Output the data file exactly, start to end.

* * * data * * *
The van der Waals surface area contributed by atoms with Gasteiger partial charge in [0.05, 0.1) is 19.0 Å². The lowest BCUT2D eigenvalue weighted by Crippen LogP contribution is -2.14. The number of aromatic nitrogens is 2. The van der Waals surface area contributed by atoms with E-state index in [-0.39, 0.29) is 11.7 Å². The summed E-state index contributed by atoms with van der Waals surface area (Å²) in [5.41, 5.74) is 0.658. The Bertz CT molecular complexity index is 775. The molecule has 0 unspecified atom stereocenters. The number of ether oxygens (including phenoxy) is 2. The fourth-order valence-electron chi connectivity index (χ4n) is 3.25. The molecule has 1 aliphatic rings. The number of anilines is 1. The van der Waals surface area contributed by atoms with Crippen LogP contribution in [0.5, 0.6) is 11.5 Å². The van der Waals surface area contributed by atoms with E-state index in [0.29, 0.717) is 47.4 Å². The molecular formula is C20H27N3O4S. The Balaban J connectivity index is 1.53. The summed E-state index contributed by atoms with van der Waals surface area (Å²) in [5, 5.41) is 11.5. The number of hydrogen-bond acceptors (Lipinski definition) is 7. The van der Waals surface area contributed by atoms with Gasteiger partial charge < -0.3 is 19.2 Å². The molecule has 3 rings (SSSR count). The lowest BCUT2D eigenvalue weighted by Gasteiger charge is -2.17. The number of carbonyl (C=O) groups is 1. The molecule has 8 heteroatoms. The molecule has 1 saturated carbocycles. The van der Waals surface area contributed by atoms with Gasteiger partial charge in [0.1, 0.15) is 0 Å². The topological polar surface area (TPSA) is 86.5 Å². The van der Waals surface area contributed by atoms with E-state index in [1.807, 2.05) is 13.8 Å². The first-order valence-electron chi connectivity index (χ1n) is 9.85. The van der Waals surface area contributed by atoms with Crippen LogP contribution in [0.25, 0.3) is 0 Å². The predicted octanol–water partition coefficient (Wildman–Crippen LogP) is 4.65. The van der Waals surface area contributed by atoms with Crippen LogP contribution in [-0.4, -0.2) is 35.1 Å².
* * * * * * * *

The van der Waals surface area contributed by atoms with Gasteiger partial charge in [0.05, 0.1) is 19.0 Å². The lowest BCUT2D eigenvalue weighted by Crippen LogP contribution is -2.14. The number of aromatic nitrogens is 2. The van der Waals surface area contributed by atoms with E-state index in [-0.39, 0.29) is 11.7 Å². The summed E-state index contributed by atoms with van der Waals surface area (Å²) in [5.41, 5.74) is 0.658. The Bertz CT molecular complexity index is 775. The molecule has 0 unspecified atom stereocenters. The number of ether oxygens (including phenoxy) is 2. The fourth-order valence-electron chi connectivity index (χ4n) is 3.25. The molecule has 1 aliphatic rings. The number of anilines is 1. The van der Waals surface area contributed by atoms with Crippen LogP contribution in [0.5, 0.6) is 11.5 Å². The van der Waals surface area contributed by atoms with E-state index in [0.29, 0.717) is 47.4 Å². The molecular formula is C20H27N3O4S. The Balaban J connectivity index is 1.53. The summed E-state index contributed by atoms with van der Waals surface area (Å²) in [5, 5.41) is 11.5. The number of hydrogen-bond acceptors (Lipinski definition) is 7. The van der Waals surface area contributed by atoms with Gasteiger partial charge < -0.3 is 19.2 Å². The molecule has 3 rings (SSSR count). The lowest BCUT2D eigenvalue weighted by Gasteiger charge is -2.17. The number of carbonyl (C=O) groups is 1. The molecule has 8 heteroatoms. The molecule has 1 saturated carbocycles. The van der Waals surface area contributed by atoms with Gasteiger partial charge in [0.1, 0.15) is 0 Å². The topological polar surface area (TPSA) is 86.5 Å². The van der Waals surface area contributed by atoms with E-state index in [1.807, 2.05) is 13.8 Å². The first-order valence-electron chi connectivity index (χ1n) is 9.85. The van der Waals surface area contributed by atoms with Crippen LogP contribution in [0.25, 0.3) is 0 Å². The predicted octanol–water partition coefficient (Wildman–Crippen LogP) is 4.65. The van der Waals surface area contributed by atoms with Crippen LogP contribution in [-0.4, -0.2) is 35.1 Å².